Sebelius Apologizes for Health Site’s Malfunctions

10/30/13
 
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from The New York Times,
10/30/13:

Kathleen Sebelius, the secretary of health and human services, apologized Wednesday for the frustration that millions of Americans have experienced while trying to shop for insurance on the HealthCare.gov website, even as she defended the problem-plagued rollout of President Obama’s health care law and tried to explain the cancellation of hundreds of thousands of individual insurance policies.

Ms. Sebelius, fighting for her political life at a hearing of the House Energy and Commerce Committee, said she was “as frustrated and angry as anyone with the flawed launch of HealthCare.gov.”

Ms. Sebelius said she was ultimately responsible for “this debacle,” including the website’s problems. But she said that a government contractor, Verizon’s Terremark unit, was responsible for outages that disrupted the website on Sunday and again on Tuesday.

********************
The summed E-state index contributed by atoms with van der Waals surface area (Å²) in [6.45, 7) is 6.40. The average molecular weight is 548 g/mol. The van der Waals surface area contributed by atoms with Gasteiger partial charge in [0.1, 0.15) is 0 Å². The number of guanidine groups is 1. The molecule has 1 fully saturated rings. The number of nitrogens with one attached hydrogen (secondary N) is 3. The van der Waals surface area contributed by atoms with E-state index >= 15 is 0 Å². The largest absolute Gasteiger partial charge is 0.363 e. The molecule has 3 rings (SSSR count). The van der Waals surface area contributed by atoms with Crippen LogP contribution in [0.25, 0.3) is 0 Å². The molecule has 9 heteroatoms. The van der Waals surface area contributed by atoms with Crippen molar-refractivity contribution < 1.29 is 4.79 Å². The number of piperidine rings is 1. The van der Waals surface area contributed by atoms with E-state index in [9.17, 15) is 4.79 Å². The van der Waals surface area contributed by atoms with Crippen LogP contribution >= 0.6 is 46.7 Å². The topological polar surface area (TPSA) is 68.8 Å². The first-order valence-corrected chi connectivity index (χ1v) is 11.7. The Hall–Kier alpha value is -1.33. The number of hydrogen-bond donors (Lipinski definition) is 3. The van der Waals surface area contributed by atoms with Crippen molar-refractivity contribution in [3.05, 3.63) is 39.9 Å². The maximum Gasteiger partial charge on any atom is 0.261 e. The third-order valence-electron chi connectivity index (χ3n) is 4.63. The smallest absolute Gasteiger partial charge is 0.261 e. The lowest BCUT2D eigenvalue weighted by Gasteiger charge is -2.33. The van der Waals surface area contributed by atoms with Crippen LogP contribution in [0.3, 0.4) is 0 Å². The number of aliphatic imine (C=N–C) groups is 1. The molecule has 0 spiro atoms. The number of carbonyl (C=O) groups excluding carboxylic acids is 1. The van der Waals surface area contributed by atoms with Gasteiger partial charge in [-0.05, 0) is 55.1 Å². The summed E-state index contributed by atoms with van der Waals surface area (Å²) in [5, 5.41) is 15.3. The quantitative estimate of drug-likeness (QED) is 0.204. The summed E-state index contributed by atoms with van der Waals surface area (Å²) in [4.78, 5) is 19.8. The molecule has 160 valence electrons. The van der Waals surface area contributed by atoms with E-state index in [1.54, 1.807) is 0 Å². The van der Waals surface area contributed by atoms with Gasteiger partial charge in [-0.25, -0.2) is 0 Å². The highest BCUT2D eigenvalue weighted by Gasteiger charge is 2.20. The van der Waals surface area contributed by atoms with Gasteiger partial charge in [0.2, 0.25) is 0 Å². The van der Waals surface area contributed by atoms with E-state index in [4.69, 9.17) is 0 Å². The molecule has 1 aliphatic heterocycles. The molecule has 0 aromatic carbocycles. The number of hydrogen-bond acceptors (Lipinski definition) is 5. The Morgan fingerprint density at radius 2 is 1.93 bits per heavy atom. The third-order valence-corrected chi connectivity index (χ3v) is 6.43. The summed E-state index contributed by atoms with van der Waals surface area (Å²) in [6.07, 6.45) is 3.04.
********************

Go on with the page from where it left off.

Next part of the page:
Representative Fred Upton, Republican of Michigan and chairman of the committee … said: “There are millions of Americans coast to coast who no doubt believed the president’s repeated promise that if they liked their plan, they’d be able to keep it. They are now receiving termination notices.”

Ms. Sebelius said the cancellation of some individual policies was a justifiable byproduct of the 2010 health care law. These policies will be replaced, she said, with new policies that provide better benefits and more consumer protections, often at similar or lower prices.

People in the individual market have never had consumer protections, Ms. Sebelius said, adding, “They can be locked out, priced out, dumped out.”

However, in recent weeks, many consumers have received cancellation notices offering new policies at prices much higher than what they have been paying.

Ms. Sebelius minimized the significance of recent changes in individual insurance policies, which have shocked many consumers.

Ms. Sebelius acknowledged that comprehensive testing of the website, which began in mid-September, was inadequate.

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